This argument, posed in the literature by Harvard bioethicist Daniel Brock, has been used effectively to undermine the personhood claim of human embryos. Although it is likely that many people, including some pro-lifers, would save the little girl, I think it is false to say that it is because they don’t really believe embryos are persons (although some certainly do not). There are several factors that might account for one’s reflex decision to save the little girl. The first, and the most significant, is (as stated above) that when it comes to forming the opinions (and the actions) of most people, sensory appearance is often decisive. In the case of the little girl, I can see her face and flailing arms, perhaps hear her pitiful screams; if I cannot see her (say, she’s in a far off room), I create the images in my mind. In addition, the psychology of empathy sets in; I think of my own daughter, niece, or neighbor and feel sick at the thought of their dying such a horrible death. This powerfully moves my emotions in the direction of the little girl. In the case of the embryos, their little bodies are invisible to the naked eye; all I see is a tray of test tubes. There is no sensory information here to stir my emotions and draw me towards them. The powerful effects of empathetic identification arising from the sensory images of the little girl would be psychologically decisive for most people, while my ability to affectively identify with a tray of embryos would be much less.
But this does not mean that down deep I really don’t believe the embryos are deserving of full moral respect. If the dilemma was between my neighbor’s child and my own, I would likely choose to save my own child; if it was between an injured adult and a child, I would be inclined to choose the child, between a very old man and a young father, to save the father. In none of these cases would I be denying the full moral status of the other. It is unrealistic to expect such decisions to proceed from a cool-headed calculus of anthropological equality.
But, you might say, there are twelve embryos and just one girl. Isn’t saving twelve better than one? If I believed at that moment that I could save all twelve, and that each would be successfully transferred into a woman and safely gestated, then I would save the embryos. I think many people would. But the chances of the embryos’ survival through gestation and birth are low given the best condition; in the case of such a crisis, the chances would be very low indeed. I will know this and may feel I have a greater chance of saving the girl than any of the embryos.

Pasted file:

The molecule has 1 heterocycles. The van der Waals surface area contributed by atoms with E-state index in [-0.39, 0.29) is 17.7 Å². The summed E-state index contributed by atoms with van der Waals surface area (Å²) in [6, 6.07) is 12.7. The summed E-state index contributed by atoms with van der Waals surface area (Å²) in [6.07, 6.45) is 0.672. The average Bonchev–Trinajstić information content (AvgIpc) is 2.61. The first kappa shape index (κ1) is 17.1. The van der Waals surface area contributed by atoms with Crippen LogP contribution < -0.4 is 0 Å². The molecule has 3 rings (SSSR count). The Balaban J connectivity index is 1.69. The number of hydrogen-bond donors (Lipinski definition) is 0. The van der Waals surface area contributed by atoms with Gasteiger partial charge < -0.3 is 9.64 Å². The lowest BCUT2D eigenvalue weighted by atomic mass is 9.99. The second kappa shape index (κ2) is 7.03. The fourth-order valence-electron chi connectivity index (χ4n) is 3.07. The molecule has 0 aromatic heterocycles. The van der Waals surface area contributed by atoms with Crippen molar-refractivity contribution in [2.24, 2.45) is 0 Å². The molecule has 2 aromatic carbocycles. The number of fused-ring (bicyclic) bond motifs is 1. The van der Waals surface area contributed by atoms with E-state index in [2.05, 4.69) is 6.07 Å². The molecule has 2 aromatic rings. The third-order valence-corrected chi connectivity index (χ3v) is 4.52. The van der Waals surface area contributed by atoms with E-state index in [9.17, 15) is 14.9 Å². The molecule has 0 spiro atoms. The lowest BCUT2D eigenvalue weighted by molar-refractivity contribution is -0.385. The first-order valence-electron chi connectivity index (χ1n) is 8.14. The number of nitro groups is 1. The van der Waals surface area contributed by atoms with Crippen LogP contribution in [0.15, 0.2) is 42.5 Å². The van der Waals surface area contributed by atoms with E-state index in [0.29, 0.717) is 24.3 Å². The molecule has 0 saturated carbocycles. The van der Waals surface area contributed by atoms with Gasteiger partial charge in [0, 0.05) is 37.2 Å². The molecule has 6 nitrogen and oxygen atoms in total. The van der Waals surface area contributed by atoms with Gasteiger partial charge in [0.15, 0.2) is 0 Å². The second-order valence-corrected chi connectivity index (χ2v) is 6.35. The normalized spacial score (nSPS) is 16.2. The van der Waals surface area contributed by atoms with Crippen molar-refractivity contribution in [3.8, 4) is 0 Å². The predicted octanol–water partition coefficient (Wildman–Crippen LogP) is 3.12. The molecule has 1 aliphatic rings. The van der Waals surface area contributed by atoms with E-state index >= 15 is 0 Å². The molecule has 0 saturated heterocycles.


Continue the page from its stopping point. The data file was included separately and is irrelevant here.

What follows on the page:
Moreover, because the embryos are not yet sentient, they will experience no suffering if they die in the fire; but the little girl’s suffering likely would be enormous. This could influence my thinking without any corresponding doubt that the embryos have the value of persons. I may also think about the grief of the girl’s mother and father. Our grief at another’s demise is usually influenced by the depth of our reciprocal relationship to that person. Abandoned embryos on a tray have few to weep for them. The thought of the girl’s parents joyfully receiving her back could influence me without my devaluing the lives of the embryos. At the same time, it would be tendentious to assert that an IVF patient who lost her only embryo in a fire would not experience a mother’s grief.
Nevertheless, the thought experiment does suggest that many (perhaps most) people’s confidence about the personhood of the embryo is not as certain as it is about the personhood of the little girl. To be sure. How could it be otherwise? We have almost no sensory support for the personhood of the embryo and volumes for the little girl. For the embryo, we must rely almost exclusively on difficult and abstract argumentation. For the little girl, we need rely on no argument; our affirmation is an immediate conclusion following on a sensory experience.
But defenders of the personhood of the embryo are not denying the differences in the measures of certitude between the two cases. They are asserting rather at least three other things. First, they are denying that there are good reasons for rejecting the personhood of the embryo; the arguments set forth above illustrate this. Second, even if pro-personhood arguments lack a measure of certitude, defenders of the embryo are strenuously denying that contra-personhood arguments ground a judgement of moral certitude that it is ever legitimate to create, manipulate, and destroy human embryos for purposes of utility. Finally, they are asserting that given the valuable indicators for a personal presence in our observations of human embryos, in the absence of compelling evidence to the contrary, the only morally responsible position is to treat embryos as persons. This is the position taken by the Vatican document Donum vitae (1987): “the conclusions of science regarding the human embryo provide a valuable indication for discerning by the use of reason a personal presence at the moment of this first appearance of a human life … The human being is to be respected and treated as a person from the moment of conception” (DV, I, 1, pars. 3-4).
For additional reading see Robert P. George and Patrick Lee, Body-Self Dualism in Contemporary Ethics and Politics (Cambridge University Press, 2008), chs. 1 & 4.1